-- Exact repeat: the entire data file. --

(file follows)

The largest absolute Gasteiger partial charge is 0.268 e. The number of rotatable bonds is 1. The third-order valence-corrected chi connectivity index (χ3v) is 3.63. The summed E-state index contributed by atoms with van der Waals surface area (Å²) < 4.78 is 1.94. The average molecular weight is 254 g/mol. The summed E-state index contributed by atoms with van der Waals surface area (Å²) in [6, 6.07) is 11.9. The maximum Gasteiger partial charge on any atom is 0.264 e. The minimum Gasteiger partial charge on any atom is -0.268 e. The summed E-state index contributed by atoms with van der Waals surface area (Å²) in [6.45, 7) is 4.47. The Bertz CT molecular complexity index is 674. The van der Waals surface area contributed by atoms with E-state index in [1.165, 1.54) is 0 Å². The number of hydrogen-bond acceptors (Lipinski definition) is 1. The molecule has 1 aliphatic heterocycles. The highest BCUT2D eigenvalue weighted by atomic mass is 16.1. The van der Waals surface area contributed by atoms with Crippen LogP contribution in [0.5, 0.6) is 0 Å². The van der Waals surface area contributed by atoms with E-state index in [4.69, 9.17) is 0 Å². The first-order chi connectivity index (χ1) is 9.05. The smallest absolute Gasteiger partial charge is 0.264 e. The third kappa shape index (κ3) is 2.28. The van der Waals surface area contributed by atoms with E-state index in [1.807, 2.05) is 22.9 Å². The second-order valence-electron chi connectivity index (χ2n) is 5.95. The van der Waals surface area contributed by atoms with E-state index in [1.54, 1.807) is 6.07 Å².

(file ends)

The largest absolute Gasteiger partial charge is 0.268 e. The number of rotatable bonds is 1. The third-order valence-corrected chi connectivity index (χ3v) is 3.63. The summed E-state index contributed by atoms with van der Waals surface area (Å²) < 4.78 is 1.94. The average molecular weight is 254 g/mol. The summed E-state index contributed by atoms with van der Waals surface area (Å²) in [6, 6.07) is 11.9. The maximum Gasteiger partial charge on any atom is 0.264 e. The minimum Gasteiger partial charge on any atom is -0.268 e. The summed E-state index contributed by atoms with van der Waals surface area (Å²) in [6.45, 7) is 4.47. The Bertz CT molecular complexity index is 674. The van der Waals surface area contributed by atoms with E-state index in [1.165, 1.54) is 0 Å². The number of hydrogen-bond acceptors (Lipinski definition) is 1. The molecule has 1 aliphatic heterocycles. The highest BCUT2D eigenvalue weighted by atomic mass is 16.1. The van der Waals surface area contributed by atoms with Crippen LogP contribution in [0.5, 0.6) is 0 Å². The van der Waals surface area contributed by atoms with E-state index in [4.69, 9.17) is 0 Å². The first-order chi connectivity index (χ1) is 9.05. The smallest absolute Gasteiger partial charge is 0.264 e. The third kappa shape index (κ3) is 2.28. The van der Waals surface area contributed by atoms with E-state index in [1.807, 2.05) is 22.9 Å². The second-order valence-electron chi connectivity index (χ2n) is 5.95. The van der Waals surface area contributed by atoms with E-state index in [1.54, 1.807) is 6.07 Å².